Sunday, December 07, 2008

The Muxe Of Mexico

TransGriot Note: The New York Times published this interesting story about the Muxe of the southern Mexican state of Oaxaca. As I and other transgender people have pointed out, there are various cultures around the world that make room for either a third gender category or simply make room for those who feel from birth they are female to live their lives.

A Lifestyle Distinct: The Muxe of Mexico

Published: December 6, 2008
Katie Orlinsky contributed reporting and photos from Juchitán, Mexico

Mexico City — Mexico can be intolerant of homosexuality; it can also be quite liberal. Gay-bashing incidents are not uncommon in the countryside, where many Mexicans consider homosexuality a sin. In Mexico City, meanwhile, same-sex domestic partnerships are legally recognized — and often celebrated lavishly in government offices as if they were marriages.

But nowhere are attitudes toward sex and gender quite as elastic as in the far reaches of the southern state of Oaxaca. There, in the indigenous communities around the town of Juchitán, the world is not divided simply into gay and straight. The local Zapotec people have made room for a third category, which they call “muxes” (pronounced MOO-shays) — men who consider themselves women and live in a socially sanctioned netherworld between the two genders.

“Muxe” is a Zapotec word derived from the Spanish “mujer,” or woman; it is reserved for males who, from boyhood, have felt themselves drawn to living as a woman, anticipating roles set out for them by the community.

Anthropologists trace the acceptance of people of mixed gender to pre-Colombian Mexico, pointing to accounts of cross-dressing Aztec priests and Mayan gods who were male and female at the same time. Spanish colonizers wiped out most of those attitudes in the 1500s by forcing conversion to Catholicism. But mixed-gender identities managed to survive in the area around Juchitán, a place so traditional that many people speak ancient Zapotec instead of Spanish.

Not all muxes express their identities the same way. Some dress as women and take hormones to change their bodies. Others favor male clothes. What they share is that the community accepts them; many in it believe that muxes have special intellectual and artistic gifts.

Every November, muxes inundate the town for a grand ball that attracts local men, women and children as well as outsiders. A queen is selected; the mayor crowns her. “I don’t care what people say,” said Sebastian Sarmienta, the boyfriend of a muxe, Ninel Castillejo García. “There are some people who get uncomfortable. I don’t see a problem. What is so bad about it?”

Muxes are found in all walks of life in Juchitán, but most take on traditional female roles — selling in the market, embroidering traditional garments, cooking at home. Some also become sex workers, selling their services to men.

Acceptance of a child who feels he is a muxe is not unanimous; some parents force such children to fend for themselves. But the far more common sentiment appears to be that of a woman who takes care of her grandson, Carmelo, 13.

“It is how God sent him,” she said.


Bad hair days said...

In every actual culture that accept a third gender it's always all about trans-women, trans-men are still invisible. Why is that?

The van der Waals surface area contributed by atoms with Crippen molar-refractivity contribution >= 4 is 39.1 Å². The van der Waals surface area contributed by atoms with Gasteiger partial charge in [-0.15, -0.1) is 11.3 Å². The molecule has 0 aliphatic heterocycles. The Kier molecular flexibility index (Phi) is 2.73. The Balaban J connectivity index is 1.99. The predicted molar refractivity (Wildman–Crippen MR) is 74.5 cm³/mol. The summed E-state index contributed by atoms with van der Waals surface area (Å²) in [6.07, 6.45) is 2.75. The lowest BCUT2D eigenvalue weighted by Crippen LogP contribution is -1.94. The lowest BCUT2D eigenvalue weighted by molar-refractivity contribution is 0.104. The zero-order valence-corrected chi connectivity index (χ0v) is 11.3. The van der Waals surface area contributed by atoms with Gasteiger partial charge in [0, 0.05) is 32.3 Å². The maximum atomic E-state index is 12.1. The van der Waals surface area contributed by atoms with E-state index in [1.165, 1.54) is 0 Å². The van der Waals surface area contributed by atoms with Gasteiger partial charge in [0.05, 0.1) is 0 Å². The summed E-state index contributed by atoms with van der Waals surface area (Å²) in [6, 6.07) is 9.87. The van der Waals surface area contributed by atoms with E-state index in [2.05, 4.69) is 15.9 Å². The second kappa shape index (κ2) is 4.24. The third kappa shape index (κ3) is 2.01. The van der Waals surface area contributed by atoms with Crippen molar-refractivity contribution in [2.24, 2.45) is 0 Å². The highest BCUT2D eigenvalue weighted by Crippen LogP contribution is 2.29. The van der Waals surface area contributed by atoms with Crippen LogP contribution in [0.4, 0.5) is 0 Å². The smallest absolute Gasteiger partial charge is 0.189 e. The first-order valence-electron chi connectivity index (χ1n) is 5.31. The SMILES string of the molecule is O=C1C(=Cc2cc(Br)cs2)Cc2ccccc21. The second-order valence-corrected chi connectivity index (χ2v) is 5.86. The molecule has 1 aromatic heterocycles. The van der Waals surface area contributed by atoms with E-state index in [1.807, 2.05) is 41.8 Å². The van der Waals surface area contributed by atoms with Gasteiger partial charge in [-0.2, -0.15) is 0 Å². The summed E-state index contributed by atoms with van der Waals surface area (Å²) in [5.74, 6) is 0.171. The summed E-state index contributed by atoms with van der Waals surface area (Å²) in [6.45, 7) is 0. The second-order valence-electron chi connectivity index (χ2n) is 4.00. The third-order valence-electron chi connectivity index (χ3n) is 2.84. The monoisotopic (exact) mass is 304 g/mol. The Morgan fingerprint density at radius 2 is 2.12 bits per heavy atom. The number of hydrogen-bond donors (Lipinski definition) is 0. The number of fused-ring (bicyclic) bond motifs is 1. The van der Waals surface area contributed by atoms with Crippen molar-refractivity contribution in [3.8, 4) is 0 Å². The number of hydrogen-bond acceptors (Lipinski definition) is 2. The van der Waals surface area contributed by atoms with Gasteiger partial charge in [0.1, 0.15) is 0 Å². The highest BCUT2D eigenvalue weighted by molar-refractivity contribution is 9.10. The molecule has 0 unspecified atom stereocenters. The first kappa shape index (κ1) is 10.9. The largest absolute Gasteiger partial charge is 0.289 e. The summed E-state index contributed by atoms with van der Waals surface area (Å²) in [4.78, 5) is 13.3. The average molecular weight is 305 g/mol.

Monica Roberts said...

good question....

Syrlinus said...

I was about to ask the same thing. I suspect it's the reality that there are fewer trans-men. Someone once suggested to me that my transitioning was about a desire to gain privilege and such but that's definitely not it. It's interesting that few people consider it (the mass media generally is "trans == only trans-women")

Monica Roberts said...

I also thin a lot of it is because for the longest time, transmen basically 'went stealth' after doing so and haven't had the same amount of media coverage that transwomen have since 1953.

Alexander of the Trees said...

I have noticed that reports and studies look more at mtfs than ftms. So does the media in general. I'm sure there are many reasons for this: transmen tend to run stealth more, transmen may have more trouble finding medical supervision for their transition (which means they are harder to track for studies), also ftms are less shocking to the patriarchy than mtfs (therefore less enticing for study).
Another reasons might be: women have a long history of taking charge despite social norms that dictated otherwise.

After some rasearch, I discovered social structures that allowed for an ftm-third-gender (or at least for women to live in the roles of men without having to completely hide their birth sex) among the:
chinese, japanese, native american, slavic, siberian, celtic, gaelic, germanic, scandinavian, western european, greek, roman, and many other cultures.
However, the feminists claimed all this as women's history. Many of these people were something we in the trans community might call transmen, but many were women...and the line between the two groups is quite blurry, historically, making it very easy for women to claim them all as early-pioneers. Once more, women's lib both helps (see protection of gender expression in much of the US) and hinders (rendering us invisible) ftms.

Renee said...

Thanks for posting this. I had no idea. Also the comments make a really interesting point. Until reading them it had not even occurred to me that trans men are quite invisible. Really it leads to some interesting questions but I am still in the STFU & L category so I think I'll do some research.